Boy, these topics are getting harder to put a spin on. I must admit, the only thing that keeps popping in my head is the song of the same name by Nat King Cole.
But as far as genealogy goes…we don’t have much that our ancestors held onto, near as I can tell. You see, it goes back to being “gypsies”, wanderers, and migrants. When you move around a lot you don’t hang on to much – not even today. This is probably why much of the Rhoades family histories were temporarily lost until one of us began researching (there has been more than one genealogist in my family).
My Aunt and I spoke recently about the sequence of events during my great-grandfather’s (Ken) teenage years. His daughter (my great-aunt) was not sure where he went to high school, nor was she aware that he had lived in Illinois and Michigan before moving to Omaha. I know this seems trivial, and I certainly don’t fault her; I only mention it because it is an example of history becoming forgotten. I know much about my father’s early years, mostly because I’m a nosy genealogist, and also because my father is a great story-teller who used to write as a hobby. But here the two generations differ. Ken didn’t pass away until my great-aunt was around 20 years old, yet she never asked him any questions. And he, in turn, never offered any stories. I know Ken knew who his half-siblings were; when and where his father, Daniel, was born; and who Daniel’s two previous wives were – it’s all recorded in Daniel’s pension file while he was living with Ken. But did Daniel tell Ken about his grandfather, John, who was long dead by the time Ken was born? Did Mary Wiegle tell Daniel who her parents were and where they lived and died? Did Daniel know where in Pennsylvania his grandparents, aunts, and uncles all lived? Did Daniel know he had an uncle living nearby in Indiana? All of this was forgotten. I learned of these details through research and some of it is still a mystery.
The Coomer’s, on the other hand, being a rooted family, have remembered stories and people for generations. Not just about parents and grandparents, but all the aunts, uncles, and great-aunts and great-uncles. They safeguard and maintain old possessions that had meaning to the original owner who passed it along with stories to help maintain the value of these items. I have even recently come to realize that the Coomer family possessions aren’t limited to furniture or other heirlooms. A house in town has been in the continuous possession of the family since it was originally built in 1887. I had previously thought it had been sold and then bought back – but that is not the case. The original house that my husband’s great-grandfather built was passed on to his son, Uncle Guy, who left it to his nephew (my father-in-law). It will be passed on to my husband and his sister. I suppose if they want it, it will then be passed on to my niece and nephew. The stories from the two generations who lived there have been unforgettable for the generation still living. Part of what makes the stories associated with this property unforgettable is that little has changed there in all these years. Some early additions as the family grew, yes, but the barn and other outbuildings are still there, as they were when they were first built. A living time capsule, if you will.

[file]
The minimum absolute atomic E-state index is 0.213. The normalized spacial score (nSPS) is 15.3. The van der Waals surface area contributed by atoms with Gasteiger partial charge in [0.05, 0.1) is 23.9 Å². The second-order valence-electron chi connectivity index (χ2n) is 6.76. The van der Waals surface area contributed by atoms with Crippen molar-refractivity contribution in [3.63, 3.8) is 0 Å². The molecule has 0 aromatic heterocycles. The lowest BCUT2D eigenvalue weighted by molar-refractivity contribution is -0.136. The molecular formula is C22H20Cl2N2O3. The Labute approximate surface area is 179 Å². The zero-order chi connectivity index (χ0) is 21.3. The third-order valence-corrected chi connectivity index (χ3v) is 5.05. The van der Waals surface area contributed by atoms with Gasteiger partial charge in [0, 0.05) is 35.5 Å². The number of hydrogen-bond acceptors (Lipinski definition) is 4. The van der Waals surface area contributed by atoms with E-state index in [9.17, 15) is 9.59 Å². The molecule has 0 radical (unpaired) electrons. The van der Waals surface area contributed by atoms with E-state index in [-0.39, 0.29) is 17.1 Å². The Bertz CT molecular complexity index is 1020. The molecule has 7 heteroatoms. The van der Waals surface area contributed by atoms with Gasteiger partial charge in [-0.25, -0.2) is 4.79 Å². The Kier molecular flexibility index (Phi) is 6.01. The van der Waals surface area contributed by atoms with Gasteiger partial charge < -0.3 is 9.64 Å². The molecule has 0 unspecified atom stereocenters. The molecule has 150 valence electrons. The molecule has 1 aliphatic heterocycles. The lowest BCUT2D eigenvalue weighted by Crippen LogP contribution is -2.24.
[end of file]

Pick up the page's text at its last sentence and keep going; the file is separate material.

While my parents and grandparents may have forgotten some of their family’s histories, the practice of genealogy helps to uncover some of the lost stories and facts that make them unforgettable for the generations to come.